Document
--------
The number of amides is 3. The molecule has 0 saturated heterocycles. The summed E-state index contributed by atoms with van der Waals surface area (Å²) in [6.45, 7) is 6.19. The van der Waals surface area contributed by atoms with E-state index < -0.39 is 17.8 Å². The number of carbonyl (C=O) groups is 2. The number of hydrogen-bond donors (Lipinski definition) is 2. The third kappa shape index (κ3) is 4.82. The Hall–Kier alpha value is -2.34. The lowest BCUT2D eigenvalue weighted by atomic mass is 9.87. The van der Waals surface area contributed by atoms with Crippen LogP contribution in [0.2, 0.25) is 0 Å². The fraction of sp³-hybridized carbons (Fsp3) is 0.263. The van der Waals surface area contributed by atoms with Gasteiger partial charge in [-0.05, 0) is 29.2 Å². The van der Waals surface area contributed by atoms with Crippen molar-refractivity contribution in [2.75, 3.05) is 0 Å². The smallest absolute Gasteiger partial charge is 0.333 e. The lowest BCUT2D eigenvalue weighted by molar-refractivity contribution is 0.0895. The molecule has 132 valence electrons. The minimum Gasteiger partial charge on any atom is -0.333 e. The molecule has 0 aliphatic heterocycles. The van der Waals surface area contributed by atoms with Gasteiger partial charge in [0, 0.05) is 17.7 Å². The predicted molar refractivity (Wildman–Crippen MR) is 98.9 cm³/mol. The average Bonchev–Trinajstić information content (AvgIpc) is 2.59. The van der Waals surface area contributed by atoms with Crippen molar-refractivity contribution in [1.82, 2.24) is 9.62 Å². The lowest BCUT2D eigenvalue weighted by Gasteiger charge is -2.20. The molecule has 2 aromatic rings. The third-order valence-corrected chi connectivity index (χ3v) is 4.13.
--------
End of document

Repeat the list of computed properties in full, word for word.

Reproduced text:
The number of amides is 3. The molecule has 0 saturated heterocycles. The summed E-state index contributed by atoms with van der Waals surface area (Å²) in [6.45, 7) is 6.19. The van der Waals surface area contributed by atoms with E-state index < -0.39 is 17.8 Å². The number of carbonyl (C=O) groups is 2. The number of hydrogen-bond donors (Lipinski definition) is 2. The third kappa shape index (κ3) is 4.82. The Hall–Kier alpha value is -2.34. The lowest BCUT2D eigenvalue weighted by atomic mass is 9.87. The van der Waals surface area contributed by atoms with Crippen LogP contribution in [0.2, 0.25) is 0 Å². The fraction of sp³-hybridized carbons (Fsp3) is 0.263. The van der Waals surface area contributed by atoms with Gasteiger partial charge in [-0.05, 0) is 29.2 Å². The van der Waals surface area contributed by atoms with Crippen molar-refractivity contribution in [2.75, 3.05) is 0 Å². The smallest absolute Gasteiger partial charge is 0.333 e. The lowest BCUT2D eigenvalue weighted by molar-refractivity contribution is 0.0895. The molecule has 132 valence electrons. The minimum Gasteiger partial charge on any atom is -0.333 e. The molecule has 0 aliphatic heterocycles. The van der Waals surface area contributed by atoms with Gasteiger partial charge in [0, 0.05) is 17.7 Å². The predicted molar refractivity (Wildman–Crippen MR) is 98.9 cm³/mol. The average Bonchev–Trinajstić information content (AvgIpc) is 2.59. The van der Waals surface area contributed by atoms with Crippen molar-refractivity contribution in [1.82, 2.24) is 9.62 Å². The lowest BCUT2D eigenvalue weighted by Gasteiger charge is -2.20. The molecule has 2 aromatic rings. The third-order valence-corrected chi connectivity index (χ3v) is 4.13.